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By Hilde Bruin, LL.M.
Russell Advocaten B.V.
Amsterdam, Netherlands

The Netherlands Commercial Court is almost here! Soon the first matters can be brought before the NCC. So what exactly is the Netherlands Commercial Court? And why is it established?

What is the Netherlands Commercial Court?

The Netherlands Commercial Court is a special court for trade disputes, like the Commercial Court in England and the Handelsgericht in Germany. The NCC will be a special department of the Amsterdam District Court and Court of Appeal.

Procedures before the NCC will be in English only, unless otherwise agreed by the parties. Proceedings will be digital so that this court is highly suited for international trade issues. Documents can be submitted by Dutch lawyers only.

Why the Netherlands Commercial Court?

International trade disputes occur frequently. Think of a supplier who does not meet his or her obligation to deliver goods to the Netherlands. Or you might suffer damage through an unlawful act or omission by another person and the effects can be felt outside the national borders.

Parties wishing to litigate in the Netherlands can now choose between the “common” Dutch court and (international) arbitration. If parties choose the national court because they want to get a real decision directly or limit costs, it is not possible to choose a specialized court for international trade disputes. International parties will end up with a common court, which, in addition, can only deal with the matter in Dutch.

The Netherlands Commercial Court provides for the need of the industry to deal with international trade disputes in English, digitally, effectively and based upon the existing rules of the practical Dutch procedural law. By this, the NCC also contributes to the business climate in the Netherlands.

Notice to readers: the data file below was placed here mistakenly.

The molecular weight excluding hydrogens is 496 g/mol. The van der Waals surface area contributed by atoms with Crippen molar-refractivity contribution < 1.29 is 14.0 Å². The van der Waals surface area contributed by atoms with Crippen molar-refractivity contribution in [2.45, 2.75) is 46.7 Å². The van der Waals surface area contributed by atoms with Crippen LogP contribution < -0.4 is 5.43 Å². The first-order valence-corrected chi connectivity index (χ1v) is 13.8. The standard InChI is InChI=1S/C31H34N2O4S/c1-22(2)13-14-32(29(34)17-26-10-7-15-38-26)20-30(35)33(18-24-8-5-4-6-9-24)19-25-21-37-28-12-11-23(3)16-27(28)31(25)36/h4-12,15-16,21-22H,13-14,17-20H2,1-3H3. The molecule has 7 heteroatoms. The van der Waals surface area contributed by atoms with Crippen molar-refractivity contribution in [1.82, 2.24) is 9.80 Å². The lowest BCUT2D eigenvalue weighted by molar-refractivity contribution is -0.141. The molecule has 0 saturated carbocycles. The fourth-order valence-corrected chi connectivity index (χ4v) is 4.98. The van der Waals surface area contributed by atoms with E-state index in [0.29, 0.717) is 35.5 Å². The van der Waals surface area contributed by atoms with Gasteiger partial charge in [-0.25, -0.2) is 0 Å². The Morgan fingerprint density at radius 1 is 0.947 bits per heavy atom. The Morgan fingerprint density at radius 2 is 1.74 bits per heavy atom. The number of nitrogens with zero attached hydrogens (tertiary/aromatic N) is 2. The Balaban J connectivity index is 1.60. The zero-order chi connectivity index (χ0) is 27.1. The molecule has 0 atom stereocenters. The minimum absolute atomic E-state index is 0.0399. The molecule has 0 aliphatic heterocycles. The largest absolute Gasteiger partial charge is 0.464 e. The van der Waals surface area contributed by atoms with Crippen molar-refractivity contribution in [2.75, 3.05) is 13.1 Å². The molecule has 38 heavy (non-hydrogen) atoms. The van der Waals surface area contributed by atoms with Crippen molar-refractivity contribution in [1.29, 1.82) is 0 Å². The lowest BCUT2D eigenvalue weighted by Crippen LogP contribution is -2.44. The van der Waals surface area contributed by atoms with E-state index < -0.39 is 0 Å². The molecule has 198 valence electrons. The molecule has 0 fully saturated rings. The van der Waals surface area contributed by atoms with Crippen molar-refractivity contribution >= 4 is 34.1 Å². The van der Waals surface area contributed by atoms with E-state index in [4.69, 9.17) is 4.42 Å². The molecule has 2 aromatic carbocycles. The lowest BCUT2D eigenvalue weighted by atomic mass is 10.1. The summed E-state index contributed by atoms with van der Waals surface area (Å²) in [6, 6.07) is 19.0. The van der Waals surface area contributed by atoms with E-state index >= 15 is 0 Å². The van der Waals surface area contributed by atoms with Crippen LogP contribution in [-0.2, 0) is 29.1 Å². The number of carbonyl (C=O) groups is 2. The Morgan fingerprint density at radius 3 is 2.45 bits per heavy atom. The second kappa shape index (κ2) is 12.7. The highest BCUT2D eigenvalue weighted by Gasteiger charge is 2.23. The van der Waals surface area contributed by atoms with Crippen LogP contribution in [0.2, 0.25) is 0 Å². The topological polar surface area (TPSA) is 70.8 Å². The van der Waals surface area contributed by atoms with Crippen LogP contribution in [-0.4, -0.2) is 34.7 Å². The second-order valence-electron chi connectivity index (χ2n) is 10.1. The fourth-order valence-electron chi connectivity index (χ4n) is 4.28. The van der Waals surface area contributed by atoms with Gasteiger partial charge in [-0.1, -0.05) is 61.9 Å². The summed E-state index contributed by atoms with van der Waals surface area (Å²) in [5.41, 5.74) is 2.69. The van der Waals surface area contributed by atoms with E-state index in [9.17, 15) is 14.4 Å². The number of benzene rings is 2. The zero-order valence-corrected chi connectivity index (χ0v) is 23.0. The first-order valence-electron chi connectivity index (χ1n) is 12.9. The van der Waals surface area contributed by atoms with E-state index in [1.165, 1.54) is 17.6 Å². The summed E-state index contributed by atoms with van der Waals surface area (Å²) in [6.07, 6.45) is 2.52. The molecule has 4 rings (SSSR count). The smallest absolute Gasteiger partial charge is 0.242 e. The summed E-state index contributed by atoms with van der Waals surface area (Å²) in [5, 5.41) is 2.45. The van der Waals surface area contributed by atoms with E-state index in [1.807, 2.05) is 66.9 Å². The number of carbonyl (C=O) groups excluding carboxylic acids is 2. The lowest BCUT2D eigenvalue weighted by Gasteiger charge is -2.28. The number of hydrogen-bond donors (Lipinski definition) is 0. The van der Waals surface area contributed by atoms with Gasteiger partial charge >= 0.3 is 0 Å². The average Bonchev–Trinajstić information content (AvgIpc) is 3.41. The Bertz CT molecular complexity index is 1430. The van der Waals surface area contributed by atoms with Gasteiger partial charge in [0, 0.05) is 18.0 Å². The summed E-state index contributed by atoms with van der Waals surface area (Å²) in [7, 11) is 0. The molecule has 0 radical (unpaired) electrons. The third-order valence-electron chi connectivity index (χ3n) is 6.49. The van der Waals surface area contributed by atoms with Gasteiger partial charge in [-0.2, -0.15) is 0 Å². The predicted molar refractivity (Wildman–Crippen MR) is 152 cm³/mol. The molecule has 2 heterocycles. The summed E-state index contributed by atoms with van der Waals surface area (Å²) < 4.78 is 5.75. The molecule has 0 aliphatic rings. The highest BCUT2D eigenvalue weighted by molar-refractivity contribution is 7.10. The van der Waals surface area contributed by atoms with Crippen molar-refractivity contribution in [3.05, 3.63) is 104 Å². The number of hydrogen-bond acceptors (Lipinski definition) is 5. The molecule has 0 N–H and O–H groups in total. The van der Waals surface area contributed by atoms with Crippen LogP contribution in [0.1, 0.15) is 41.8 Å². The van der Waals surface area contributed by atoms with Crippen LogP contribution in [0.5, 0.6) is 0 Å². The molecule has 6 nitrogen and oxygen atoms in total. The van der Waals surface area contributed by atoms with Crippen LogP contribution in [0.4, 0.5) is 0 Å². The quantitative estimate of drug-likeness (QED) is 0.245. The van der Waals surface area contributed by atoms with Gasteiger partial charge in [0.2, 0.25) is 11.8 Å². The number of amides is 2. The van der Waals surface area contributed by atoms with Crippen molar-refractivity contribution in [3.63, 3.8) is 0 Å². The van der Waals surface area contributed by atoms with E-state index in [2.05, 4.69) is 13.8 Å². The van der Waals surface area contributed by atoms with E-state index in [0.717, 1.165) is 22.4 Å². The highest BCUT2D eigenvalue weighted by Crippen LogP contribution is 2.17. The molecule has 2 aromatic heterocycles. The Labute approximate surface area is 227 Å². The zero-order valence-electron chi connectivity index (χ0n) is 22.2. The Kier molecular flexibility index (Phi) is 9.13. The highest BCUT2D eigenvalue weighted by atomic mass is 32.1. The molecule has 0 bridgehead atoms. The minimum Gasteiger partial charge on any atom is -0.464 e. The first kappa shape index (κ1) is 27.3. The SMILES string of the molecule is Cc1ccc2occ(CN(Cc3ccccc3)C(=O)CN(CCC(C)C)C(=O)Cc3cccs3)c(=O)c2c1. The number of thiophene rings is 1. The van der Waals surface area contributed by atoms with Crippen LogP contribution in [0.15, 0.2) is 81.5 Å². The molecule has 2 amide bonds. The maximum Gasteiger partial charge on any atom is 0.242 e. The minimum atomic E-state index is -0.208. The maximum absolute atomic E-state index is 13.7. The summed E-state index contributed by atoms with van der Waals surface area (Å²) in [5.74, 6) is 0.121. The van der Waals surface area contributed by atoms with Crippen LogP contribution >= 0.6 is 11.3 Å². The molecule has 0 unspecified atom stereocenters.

What Kind of Matters?

The Netherlands Commercial Court focuses on complex and extensive trade disputes in the broadest sense. Within its scope falls basically everything, including national disputes. There is no minimum requirement. After all, in national matters with a rather limited interest expertise in the international field may also be desirable. Therefore, the NCC can also be appealing to small companies, including start-ups.

Parties litigate before the NCC because they wish to. This choice by the parties can, for instance, be included in a contract between the parties before a dispute arises. However, the parties can also choose the NCC after a conflict has arisen. After all, it is in the interest of both parties that a knowledgeable court will rule on their dispute.

The Netherlands Commercial Court has not started yet. The aim is to deal with the first cases in the course of 2017.

More information

Do you have an international trade dispute and would you like to submit it to the Netherlands Commercial Court or another Dutch court? Would you like to lay down the choice for the NCC in a contract? Or would you like to choose any other competent court? We will gladly help you in this matter. Please contact Russell Advocaten.